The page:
Magazine

It’s Important to Know That What You Do is Significant

JVH

“The most important thing is that every night when I go home, I know that what we do is significant.” Sam Shanes sums up his philosophy. Emergency phones and intercoms make a difference? The Talk-A-Phone CEO backs up his claim.
“I was in the office of a security director in a major university,” Shanes said. “We were talking about false alarms from the emergency phones. ‘We don’t get many,’ he said. ‘The students know that the phone is their friend.’
“He then went on to tell me the story of a student who was pulled down an alley and was able to get to the emergency button on one of our phones that he had installed in the alley,” Shanes said. “The flashing light and voice of the security officer answering the call frightened the assailant away.”
Likewise the student who ran into a potential assailant in her shower ...
“You put emergency phones in the showers?” Shanes asked.
“‘Yep,’ the security director said, ‘and it gives the residents a feeling of security, and it works! That guy in the shower took off like a bat out of hell when it called security and the flashing started. We were able to respond immediately.’”
Shanes is head of a company started before WWII. Back then they made intercom equipment and phonographs. During the war, all the equipment was for the war effort (not a lot of phonographs) and when they reverted to commercial production afterwards, they dropped the record-playing business.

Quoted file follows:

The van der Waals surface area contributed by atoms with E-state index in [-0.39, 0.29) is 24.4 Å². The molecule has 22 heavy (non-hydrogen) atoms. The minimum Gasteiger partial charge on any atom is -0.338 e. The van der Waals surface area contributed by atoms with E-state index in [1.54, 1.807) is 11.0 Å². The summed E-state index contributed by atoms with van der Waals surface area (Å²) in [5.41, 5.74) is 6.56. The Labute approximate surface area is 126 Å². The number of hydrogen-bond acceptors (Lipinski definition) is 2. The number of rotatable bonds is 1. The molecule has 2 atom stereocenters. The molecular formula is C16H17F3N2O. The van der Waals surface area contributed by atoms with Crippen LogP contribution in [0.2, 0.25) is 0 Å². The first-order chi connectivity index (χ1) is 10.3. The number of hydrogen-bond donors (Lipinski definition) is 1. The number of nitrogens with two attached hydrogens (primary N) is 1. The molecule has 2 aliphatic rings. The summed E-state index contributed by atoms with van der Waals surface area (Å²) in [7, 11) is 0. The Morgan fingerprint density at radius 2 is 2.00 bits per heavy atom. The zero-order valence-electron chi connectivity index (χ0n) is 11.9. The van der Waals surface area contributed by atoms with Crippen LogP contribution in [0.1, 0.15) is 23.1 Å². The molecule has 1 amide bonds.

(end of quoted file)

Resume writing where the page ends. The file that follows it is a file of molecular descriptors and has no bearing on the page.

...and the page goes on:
“It was a good decision,” said Shanes, “if you consider where records are today, or even four- and eight-track tape. We hit our niche and stuck with it.
“The key to emergency phones and intercoms in most environments is survivability,” he said. “Can it withstand the abuses? We were talking to the head of security in a particularly difficult area of New York City. His staff had approved the equipment technically, but he seemed unconvinced.
“He asked if we could bring it into his office. He then asked if he could hit it with a metal baseball bat. I was unsure, but had no choice.
“This was a big guy. He must have played ball in college. He took the bat and let fly. If he had hit a ball, it would have been in the left-field bleachers. He then asked if he could hit it again. And he did. It survived,” Shanes said.
“He told me later that this, frankly, had been his only concern. There are many different types of call boxes and intercoms designed for different uses. His facility was in one of the roughest parts in his city. He knew what he was up against.
“That confirmed to me that all the technology on Earth was of no value if the equipment couldn’t stand up to the environment where it was to be used.”
The future? Shanes said a part of it certainly is his company’s “WEBS” – Wide Area Emergency Broadcast System – and VOIP (Voice Over Internet Protocol), and the power they bring to the world of communication.
“After the tragedies at Virginia Tech and Columbine and natural disasters like Katrina, and the flooding and tornadoes [this summer], cities and schools are looking for ways to instantly communicate with their staff and students,” Shanes said. “And they need to communicate through different devices, including loudspeakers, sirens and telephones. Systems that provide this ability will be on the leading edge in the upcoming years.
“My father, who taught me what I know about business, and a lot of what I know about life, was right,” Shanes said. “He told me that what we do makes a difference.
“You can be proud, my dad told me, every night when you go home, and you will feel a sense of personal reward. And I do.”

Article Abstract from October, 2007




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